Looking back on foundational results like Einstein's theory of relativity (or Turing's definition of a computer, or Mendeleev's discovery of the periodic table), we get the feeling that a "breakthrough" is something like a huge paradigm shift, where everything we knew before was wrong, and now some new theory is found to be correct instead. But as science progresses, paradigm shifts may become less and less common, because we see that many prior breakthroughs turned out to be correct, so we must build on them rather than replace them. And the way that this happens is that subfields develop which build on the previous (now thought to be correct) theories in different ways, and/or explore the limits where those theories do not apply.

But is it accurate to say that these "specialized" results as less "foundational"? When Turing invented the definition of computer, he was a mathematician, not a computer scientist: at that time, you could say that computer science was just a small subset of math. But it later grew into its own field (and separated from engineering as well, a century later). So today, "computer science" is its own field, along with "physics", "chemistry", "biology", etc.

In summary, the possibility for foundational results within a field is independent of time; it is just that the set of fields changes. For example, today, rather than making foundational results in physics as a whole, you might try to make foundational results in quantum mechanics or in fluid dynamics.

  • I'm unsure about aspect 1. I think the comparison is not between an average scientist of today and Einstein, but about the best scientist of today and Einstein, the point being that not any such revolutionary discoveries as general relativity are made today. – lighthouse keeper Feb 25 at 15:19
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    @lighthousekeeper True, but I was responding especially to this part: Most work now synthesizes previously discovered results to study something extremely specific. That is talking about most work, not the best work. If the question is about the best work today and in the past, then the answer would be different. And I think it is easy to compare the present and past incorrectly, failing to account for survivor bias. – 6005 Feb 25 at 15:25
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    @lighthousekeeper The thing is, it's hard to tell today whether any of the best scientists of the current decades will go down in history as Einsteins. I suspect some will - there is still much we have to learn in many fields. – xLeitix Feb 25 at 15:46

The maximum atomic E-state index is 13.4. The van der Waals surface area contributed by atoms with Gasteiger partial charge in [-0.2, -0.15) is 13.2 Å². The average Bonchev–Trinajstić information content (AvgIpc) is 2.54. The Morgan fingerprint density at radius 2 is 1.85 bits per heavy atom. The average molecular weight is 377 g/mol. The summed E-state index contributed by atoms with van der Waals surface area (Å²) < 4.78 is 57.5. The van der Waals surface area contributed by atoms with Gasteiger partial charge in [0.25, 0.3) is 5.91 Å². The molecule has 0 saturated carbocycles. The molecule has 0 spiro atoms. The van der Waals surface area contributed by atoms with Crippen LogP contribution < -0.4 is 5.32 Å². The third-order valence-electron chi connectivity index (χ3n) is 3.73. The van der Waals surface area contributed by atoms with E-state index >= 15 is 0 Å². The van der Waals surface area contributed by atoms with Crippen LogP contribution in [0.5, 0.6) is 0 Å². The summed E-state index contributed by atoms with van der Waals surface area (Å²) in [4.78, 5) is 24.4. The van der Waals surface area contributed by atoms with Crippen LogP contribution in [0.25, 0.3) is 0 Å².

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    @lighthousekeeper Public key crypto was only invented in 1976. In computer science that's as foundational as relativity. I think we see similarly foundational results at least a few times a decade (although I can't tell whether the pace is slowing down or speeding up!) – 6005 Feb 25 at 18:59
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    @6005 Now that you say it, I suspect if quantum computing becomes a real thing it will change computer science comparably to how relativity changed physics. – xLeitix Feb 26 at 15:04
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The problem is not that there are no fundamental problems to solve. The problem is seeing the obvious big problem just at your feet while you are checking the horizon.

This happens more often than one would think. Perhaps not in the magnitude of the great two theories of QM and relativity, but there are quite amazing surprises lurking all around us. Just to give an example, in game-playing AI, the rediscovery (for the second time) of deep feed-forward networks and their combination with Monte Carlo Tree Search cracked a problem that was considered open for another 30 years (winning against the human Go champion).

Yes, this was a numbers' game, but with the old techniques, even with all number crunching power available, we probably would still be far off.

Information theory is a big one. After its discovery by Shannon, confined for a long time to the computation of point-to-point data transmission and a bit of glorified correlation measure, has now become an incredibly powerful Swiss army knife for all kinds of analyses and AI algorithms with major subbranches emerging every few years.

Or remember Quantum Computing, with its complete rethinking of what computation means.

Or the Quantum Decoherence framework which does away with the ad hoc Kopenhagen Interpretation axiom of measurement and embeds the latter organically as part of QM proper which leads to (experimentally verifiable) models for the dynamics of measurement in QM. This is particularly remarkable, because essentially for a long time any attempt to "understand" measurement properly in the QM framework was bluntly dismissed by the mainstream community with reference to Kopenhagen. This may have held back our theoretical understanding by decades. Zurek and his colleagues, however, understood that here is an important phenomenon to characterise here, and while the relevant mathematics is not particularly difficult in principle, and matches effectively what Kopenhagen had to postulate as axiom, they needed to attack the belief that what seemed obvious most certainly wasn't.

In short (I do not know who to attribute this saying to): "The fish is the last to discover water." - The water is there, but recognising it is the actual challenge.